BEIRUT — The day had begun much as any other over the past two months in the rebel-held town of Douma east of the Syrian capital, Damascus. Warplanes dropped bombs, families hid in basements, and ambulances raced through empty streets to rescue the injured.
But when gasping, trembling people, some of them foaming at the mouth, began streaming into one of the town’s few functioning clinics that evening, staff instantly knew something was different. The victims emitted a powerful smell of chlorine, but there were more people affected than in previous chlorine attacks, said Mohammed Marhoum, a medical worker. He saw around 70 and said six of them died.
They also seemed to be more severely affected than those he had treated after previous chlorine attacks, and they displayed symptoms he had never seen before. Some were twitching, others had abnormal pupils, and some were foaming at the mouth. Several arrived at the hospital unconscious.
He and the other medical workers began to suspect that whatever killed them may have been stronger than chlorine. “We believe the gas used was chlorine and another kind of gas,” he said.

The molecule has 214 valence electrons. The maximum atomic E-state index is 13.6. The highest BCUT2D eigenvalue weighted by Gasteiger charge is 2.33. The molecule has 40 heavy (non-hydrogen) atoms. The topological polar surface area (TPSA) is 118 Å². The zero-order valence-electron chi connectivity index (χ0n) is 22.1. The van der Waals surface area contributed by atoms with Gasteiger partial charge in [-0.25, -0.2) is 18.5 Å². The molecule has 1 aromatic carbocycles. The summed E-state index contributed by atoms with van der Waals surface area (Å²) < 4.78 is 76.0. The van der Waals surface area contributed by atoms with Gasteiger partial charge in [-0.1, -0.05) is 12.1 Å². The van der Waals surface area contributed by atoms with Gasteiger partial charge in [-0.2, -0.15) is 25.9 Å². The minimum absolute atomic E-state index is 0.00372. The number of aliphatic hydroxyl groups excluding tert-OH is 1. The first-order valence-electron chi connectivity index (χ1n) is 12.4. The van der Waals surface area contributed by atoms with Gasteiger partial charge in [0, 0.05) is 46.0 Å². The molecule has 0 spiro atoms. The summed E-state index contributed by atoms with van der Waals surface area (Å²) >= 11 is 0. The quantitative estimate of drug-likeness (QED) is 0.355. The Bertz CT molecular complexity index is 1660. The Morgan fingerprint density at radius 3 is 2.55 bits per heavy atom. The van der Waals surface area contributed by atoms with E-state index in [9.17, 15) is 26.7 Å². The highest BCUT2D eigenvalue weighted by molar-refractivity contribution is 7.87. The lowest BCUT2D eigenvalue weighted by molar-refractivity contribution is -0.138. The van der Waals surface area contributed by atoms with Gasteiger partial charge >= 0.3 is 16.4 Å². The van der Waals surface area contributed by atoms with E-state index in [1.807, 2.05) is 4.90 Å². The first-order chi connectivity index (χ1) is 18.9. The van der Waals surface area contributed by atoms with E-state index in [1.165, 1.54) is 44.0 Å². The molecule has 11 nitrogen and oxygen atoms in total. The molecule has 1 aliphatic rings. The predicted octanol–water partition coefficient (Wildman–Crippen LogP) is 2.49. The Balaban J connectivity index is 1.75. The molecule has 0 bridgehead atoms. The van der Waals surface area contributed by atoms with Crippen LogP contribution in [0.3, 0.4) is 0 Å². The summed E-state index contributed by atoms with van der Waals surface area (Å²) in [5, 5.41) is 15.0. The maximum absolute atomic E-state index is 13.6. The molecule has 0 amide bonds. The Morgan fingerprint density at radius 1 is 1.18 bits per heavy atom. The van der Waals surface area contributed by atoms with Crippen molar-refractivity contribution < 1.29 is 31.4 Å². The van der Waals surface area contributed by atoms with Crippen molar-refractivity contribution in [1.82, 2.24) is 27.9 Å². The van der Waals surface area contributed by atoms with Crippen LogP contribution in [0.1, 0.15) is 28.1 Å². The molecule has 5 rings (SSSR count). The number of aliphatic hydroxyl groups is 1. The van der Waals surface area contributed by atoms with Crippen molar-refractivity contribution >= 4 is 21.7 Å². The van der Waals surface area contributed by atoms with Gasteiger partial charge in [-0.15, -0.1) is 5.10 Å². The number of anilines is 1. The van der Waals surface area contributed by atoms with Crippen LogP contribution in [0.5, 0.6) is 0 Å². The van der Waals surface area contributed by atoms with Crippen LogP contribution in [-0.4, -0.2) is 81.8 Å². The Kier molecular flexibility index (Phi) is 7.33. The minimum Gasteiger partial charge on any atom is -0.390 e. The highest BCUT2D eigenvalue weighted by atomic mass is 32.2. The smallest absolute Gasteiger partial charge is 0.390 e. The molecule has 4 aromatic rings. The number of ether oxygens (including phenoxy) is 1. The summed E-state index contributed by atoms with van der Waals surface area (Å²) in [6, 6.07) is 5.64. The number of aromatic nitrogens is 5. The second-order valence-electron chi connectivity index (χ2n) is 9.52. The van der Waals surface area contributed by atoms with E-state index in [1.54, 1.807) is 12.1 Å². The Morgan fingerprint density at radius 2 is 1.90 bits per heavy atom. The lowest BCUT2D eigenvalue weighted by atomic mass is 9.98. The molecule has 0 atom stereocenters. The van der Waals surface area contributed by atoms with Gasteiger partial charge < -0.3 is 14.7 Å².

At around midnight, the last two victims were brought in, a boy and a girl, both around 2 years old, both dead. “Their bodies were cold and stiff. Their mouths were foaming. They didn’t have any wounds. It was obvious that they had suffocated,” Marhoum said.
The international Organization for the Prohibition of Chemical Weapons, meanwhile, said it had accepted an invitation from the Syrian government and is preparing a team to travel to Syria “soon.”
Mohamad Katoub of the Syrian American Medical Society, which supported medical facilities in Douma before the Russians entered, said he doubted whether any meaningful evidence would remain. Local staffers are afraid to give testimony, he said. “In the current situation,” he said, an investigation “is too hard.”
Many of the activists, medical staffers and rescue workers with information about the attacks have since scattered, with many leaving Douma on buses headed north to rebel-held territory under the terms of the surrender deal reached Sunday between the rebels and the Russians. Among them was Marhoum, who spoke Tuesday from one of the buses.
“The Russians have entered, and there are no guarantees for us not to be killed or detained,” said a medical student who is hoping to leave soon and does not want to risk being arrested, and who spoke on the condition of anonymity. “We’re worried about being searched. We don’t know what the regime and the Russians are preparing for us.”
The White House said this year that it suspected the Syrian government was experimenting with new forms of weapons, but there has been no independent confirmation.